We’re touching on a confusing topic today: regular 20-year retirements with disability.
As you all know, 20 years in the military is the basic requirement for a full retirement from active duty. After 20 years, you can retire any time, and you’ll receive complete retirement benefits, including retirement pay, full medical care, commissary privileges, etc. All of these benefits are given by the DoD, not the VA. If you put in 20 years, you will get all this from the DoD no matter what.
So if you are a 20-year Retiree and have a disability, the DoD will give you a military disability rating, but it won’t affect your benefits at all. You won’t get any extra for this disability, since you are already receiving the full benefits from the DoD. So whether you get a 20% rating or a 90% rating from the DoD, nothing will change. The only real benefit you get from the DoD acknowledging that you have a disability is that the VA will not be able to doubt that your disability was caused by military service, and you’ll be able to get full VA disability benefits, no problem.
Now for VA disability benefits. The benefits you receive from the VA for a disability are not affected at all by how long you were in the military. It doesn’t matter. It is all based on the rating the VA gives your condition. So if someone was in the military for 5 years and was given a VA rating of 40%, and someone else was in the military for 25 years and was given a VA rating of 40%, they will both receive the same amount of benefits from the VA since both received a 40% rating.
That’s all pretty straightforward, but now I’m going to throw a wrench in the works. Whenever anyone is receiving both VA disability benefits and DoD retirement benefits (whether disability or not), the amount of the DoD benefits are decreased by the amount of the VA benefits. Basically, the government will not pay you twice, only once.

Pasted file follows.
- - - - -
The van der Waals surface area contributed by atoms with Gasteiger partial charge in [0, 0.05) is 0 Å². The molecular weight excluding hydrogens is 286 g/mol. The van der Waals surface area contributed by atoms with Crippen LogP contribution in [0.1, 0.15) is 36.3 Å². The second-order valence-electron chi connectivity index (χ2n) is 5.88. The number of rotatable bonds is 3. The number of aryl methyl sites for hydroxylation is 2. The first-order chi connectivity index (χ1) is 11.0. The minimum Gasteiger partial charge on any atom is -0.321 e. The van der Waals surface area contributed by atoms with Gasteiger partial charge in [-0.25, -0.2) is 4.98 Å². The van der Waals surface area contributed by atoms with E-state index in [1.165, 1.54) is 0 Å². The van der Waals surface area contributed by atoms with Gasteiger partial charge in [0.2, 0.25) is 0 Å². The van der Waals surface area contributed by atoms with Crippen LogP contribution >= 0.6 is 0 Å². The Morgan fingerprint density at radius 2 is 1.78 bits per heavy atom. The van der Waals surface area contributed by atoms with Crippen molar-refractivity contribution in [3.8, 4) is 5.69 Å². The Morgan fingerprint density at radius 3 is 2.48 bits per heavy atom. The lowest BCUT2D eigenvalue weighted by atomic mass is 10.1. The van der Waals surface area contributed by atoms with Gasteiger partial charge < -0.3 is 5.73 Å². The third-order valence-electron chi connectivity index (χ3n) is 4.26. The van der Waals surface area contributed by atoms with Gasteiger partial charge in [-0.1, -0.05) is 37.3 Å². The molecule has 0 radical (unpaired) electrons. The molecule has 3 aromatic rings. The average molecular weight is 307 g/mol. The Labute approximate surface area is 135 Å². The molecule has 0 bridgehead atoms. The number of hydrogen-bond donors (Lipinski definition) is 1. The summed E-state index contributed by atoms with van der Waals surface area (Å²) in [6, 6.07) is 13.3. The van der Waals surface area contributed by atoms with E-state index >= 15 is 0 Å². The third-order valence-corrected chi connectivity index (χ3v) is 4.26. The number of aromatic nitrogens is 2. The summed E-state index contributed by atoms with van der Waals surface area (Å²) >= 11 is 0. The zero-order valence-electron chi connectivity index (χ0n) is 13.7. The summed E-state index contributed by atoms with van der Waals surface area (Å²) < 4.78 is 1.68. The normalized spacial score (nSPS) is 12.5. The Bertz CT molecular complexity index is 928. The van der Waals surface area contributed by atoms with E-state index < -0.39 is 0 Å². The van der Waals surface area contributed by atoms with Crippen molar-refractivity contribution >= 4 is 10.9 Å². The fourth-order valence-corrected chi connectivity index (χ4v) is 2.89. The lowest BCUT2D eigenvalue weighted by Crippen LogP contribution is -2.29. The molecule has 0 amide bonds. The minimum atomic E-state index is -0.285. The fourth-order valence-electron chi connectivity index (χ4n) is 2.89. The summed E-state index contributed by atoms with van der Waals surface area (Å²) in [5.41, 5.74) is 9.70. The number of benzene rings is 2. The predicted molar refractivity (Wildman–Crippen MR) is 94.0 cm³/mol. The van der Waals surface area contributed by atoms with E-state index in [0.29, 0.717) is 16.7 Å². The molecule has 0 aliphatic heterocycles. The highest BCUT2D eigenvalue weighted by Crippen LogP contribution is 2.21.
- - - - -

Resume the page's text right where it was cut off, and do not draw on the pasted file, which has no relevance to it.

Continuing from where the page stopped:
So, if Bob is receiving $1,000/month from the DoD, and then the VA begins giving him $500/month, the amount he gets from the DoD will be decreased to $500 ($1,000 – $500 = $500).
While this may seem unfair or just plain confusing, there is actually a huge benefit to this system: any money received from the DoD is taxable, while any money received from the VA is not. You still get the overall amount you deserve, but instead of all of it being taxable, only a portion is. And if the amount you receive from the VA is more than the amount you receive from the DoD, you will simply stop receiving any monetary benefits from the DoD (all the other benefits will remain the same), and you’ll only receive the larger amount from the VA, which is all not taxable. Sweet.
To sum up, you will receive full retirement benefits from the DoD if you retire after 20 or more years on active duty. Your DoD disability will not affect these benefits at all. You will also receive VA disability based on your disability rating, and that amount will be subtracted from the amount of retirement pay you are receiving from the DoD. And again, this is awesome since VA money is not taxable.
This system is only true for veterans with 20 or more years on active duty. The system works a bit differently for reservists with 20 or more years, and I’ll discuss this next week.